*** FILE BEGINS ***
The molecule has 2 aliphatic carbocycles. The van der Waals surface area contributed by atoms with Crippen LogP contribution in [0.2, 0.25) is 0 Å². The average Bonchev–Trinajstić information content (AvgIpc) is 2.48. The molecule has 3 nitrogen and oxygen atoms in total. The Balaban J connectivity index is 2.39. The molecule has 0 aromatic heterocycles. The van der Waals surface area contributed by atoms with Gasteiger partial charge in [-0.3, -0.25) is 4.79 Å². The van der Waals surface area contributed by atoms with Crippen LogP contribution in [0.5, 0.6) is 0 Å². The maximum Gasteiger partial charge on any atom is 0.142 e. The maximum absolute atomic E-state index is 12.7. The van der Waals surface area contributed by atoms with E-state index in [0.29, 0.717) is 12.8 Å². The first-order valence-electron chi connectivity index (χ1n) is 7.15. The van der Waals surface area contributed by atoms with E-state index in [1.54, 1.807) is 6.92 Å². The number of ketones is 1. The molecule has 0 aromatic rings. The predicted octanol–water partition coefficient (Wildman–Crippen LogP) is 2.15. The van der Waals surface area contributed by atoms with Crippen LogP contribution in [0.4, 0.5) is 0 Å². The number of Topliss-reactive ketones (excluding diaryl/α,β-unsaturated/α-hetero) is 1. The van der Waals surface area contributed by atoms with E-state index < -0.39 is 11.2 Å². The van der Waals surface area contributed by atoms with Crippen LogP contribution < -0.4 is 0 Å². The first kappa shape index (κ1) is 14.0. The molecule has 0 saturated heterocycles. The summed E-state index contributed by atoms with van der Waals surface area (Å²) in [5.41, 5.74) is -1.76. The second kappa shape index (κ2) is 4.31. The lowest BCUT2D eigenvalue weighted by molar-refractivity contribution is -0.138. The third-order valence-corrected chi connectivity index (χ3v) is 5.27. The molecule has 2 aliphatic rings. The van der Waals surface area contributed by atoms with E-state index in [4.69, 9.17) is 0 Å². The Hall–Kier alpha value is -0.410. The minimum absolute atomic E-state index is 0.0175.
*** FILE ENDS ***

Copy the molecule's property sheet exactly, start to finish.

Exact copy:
The molecule has 2 aliphatic carbocycles. The van der Waals surface area contributed by atoms with Crippen LogP contribution in [0.2, 0.25) is 0 Å². The average Bonchev–Trinajstić information content (AvgIpc) is 2.48. The molecule has 3 nitrogen and oxygen atoms in total. The Balaban J connectivity index is 2.39. The molecule has 0 aromatic heterocycles. The van der Waals surface area contributed by atoms with Gasteiger partial charge in [-0.3, -0.25) is 4.79 Å². The van der Waals surface area contributed by atoms with Crippen LogP contribution in [0.5, 0.6) is 0 Å². The maximum Gasteiger partial charge on any atom is 0.142 e. The maximum absolute atomic E-state index is 12.7. The van der Waals surface area contributed by atoms with E-state index in [0.29, 0.717) is 12.8 Å². The first-order valence-electron chi connectivity index (χ1n) is 7.15. The van der Waals surface area contributed by atoms with E-state index in [1.54, 1.807) is 6.92 Å². The number of ketones is 1. The molecule has 0 aromatic rings. The predicted octanol–water partition coefficient (Wildman–Crippen LogP) is 2.15. The van der Waals surface area contributed by atoms with Crippen LogP contribution in [0.4, 0.5) is 0 Å². The number of Topliss-reactive ketones (excluding diaryl/α,β-unsaturated/α-hetero) is 1. The van der Waals surface area contributed by atoms with E-state index < -0.39 is 11.2 Å². The van der Waals surface area contributed by atoms with Crippen LogP contribution < -0.4 is 0 Å². The first kappa shape index (κ1) is 14.0. The molecule has 0 saturated heterocycles. The summed E-state index contributed by atoms with van der Waals surface area (Å²) in [5.41, 5.74) is -1.76. The second kappa shape index (κ2) is 4.31. The lowest BCUT2D eigenvalue weighted by molar-refractivity contribution is -0.138. The third-order valence-corrected chi connectivity index (χ3v) is 5.27. The molecule has 2 aliphatic rings. The van der Waals surface area contributed by atoms with E-state index in [4.69, 9.17) is 0 Å². The Hall–Kier alpha value is -0.410. The minimum absolute atomic E-state index is 0.0175.